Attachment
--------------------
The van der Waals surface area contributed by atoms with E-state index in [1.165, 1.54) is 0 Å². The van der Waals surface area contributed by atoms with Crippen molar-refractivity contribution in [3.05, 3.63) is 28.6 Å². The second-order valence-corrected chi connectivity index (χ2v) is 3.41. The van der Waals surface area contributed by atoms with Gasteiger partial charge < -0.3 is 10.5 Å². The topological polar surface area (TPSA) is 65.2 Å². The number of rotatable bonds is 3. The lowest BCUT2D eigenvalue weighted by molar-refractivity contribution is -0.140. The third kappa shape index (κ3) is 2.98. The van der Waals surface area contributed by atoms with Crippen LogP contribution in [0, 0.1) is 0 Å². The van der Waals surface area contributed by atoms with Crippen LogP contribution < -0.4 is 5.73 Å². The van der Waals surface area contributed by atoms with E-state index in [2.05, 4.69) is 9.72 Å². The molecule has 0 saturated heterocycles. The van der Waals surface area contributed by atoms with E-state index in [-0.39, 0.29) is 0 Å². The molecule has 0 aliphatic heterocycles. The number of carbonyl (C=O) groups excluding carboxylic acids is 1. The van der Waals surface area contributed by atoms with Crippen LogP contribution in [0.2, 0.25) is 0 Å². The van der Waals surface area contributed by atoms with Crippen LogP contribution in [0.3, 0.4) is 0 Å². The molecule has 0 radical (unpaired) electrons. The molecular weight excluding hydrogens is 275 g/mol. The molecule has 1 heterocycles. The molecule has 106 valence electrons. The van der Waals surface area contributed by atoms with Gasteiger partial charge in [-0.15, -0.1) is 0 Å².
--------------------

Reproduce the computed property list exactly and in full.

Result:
The van der Waals surface area contributed by atoms with E-state index in [1.165, 1.54) is 0 Å². The van der Waals surface area contributed by atoms with Crippen molar-refractivity contribution in [3.05, 3.63) is 28.6 Å². The second-order valence-corrected chi connectivity index (χ2v) is 3.41. The van der Waals surface area contributed by atoms with Gasteiger partial charge < -0.3 is 10.5 Å². The topological polar surface area (TPSA) is 65.2 Å². The number of rotatable bonds is 3. The lowest BCUT2D eigenvalue weighted by molar-refractivity contribution is -0.140. The third kappa shape index (κ3) is 2.98. The van der Waals surface area contributed by atoms with Crippen LogP contribution in [0, 0.1) is 0 Å². The van der Waals surface area contributed by atoms with Crippen LogP contribution < -0.4 is 5.73 Å². The van der Waals surface area contributed by atoms with E-state index in [2.05, 4.69) is 9.72 Å². The molecule has 0 saturated heterocycles. The van der Waals surface area contributed by atoms with E-state index in [-0.39, 0.29) is 0 Å². The molecule has 0 aliphatic heterocycles. The number of carbonyl (C=O) groups excluding carboxylic acids is 1. The van der Waals surface area contributed by atoms with Crippen LogP contribution in [0.2, 0.25) is 0 Å². The van der Waals surface area contributed by atoms with Crippen LogP contribution in [0.3, 0.4) is 0 Å². The molecule has 0 radical (unpaired) electrons. The molecular weight excluding hydrogens is 275 g/mol. The molecule has 1 heterocycles. The molecule has 106 valence electrons. The van der Waals surface area contributed by atoms with Gasteiger partial charge in [-0.15, -0.1) is 0 Å².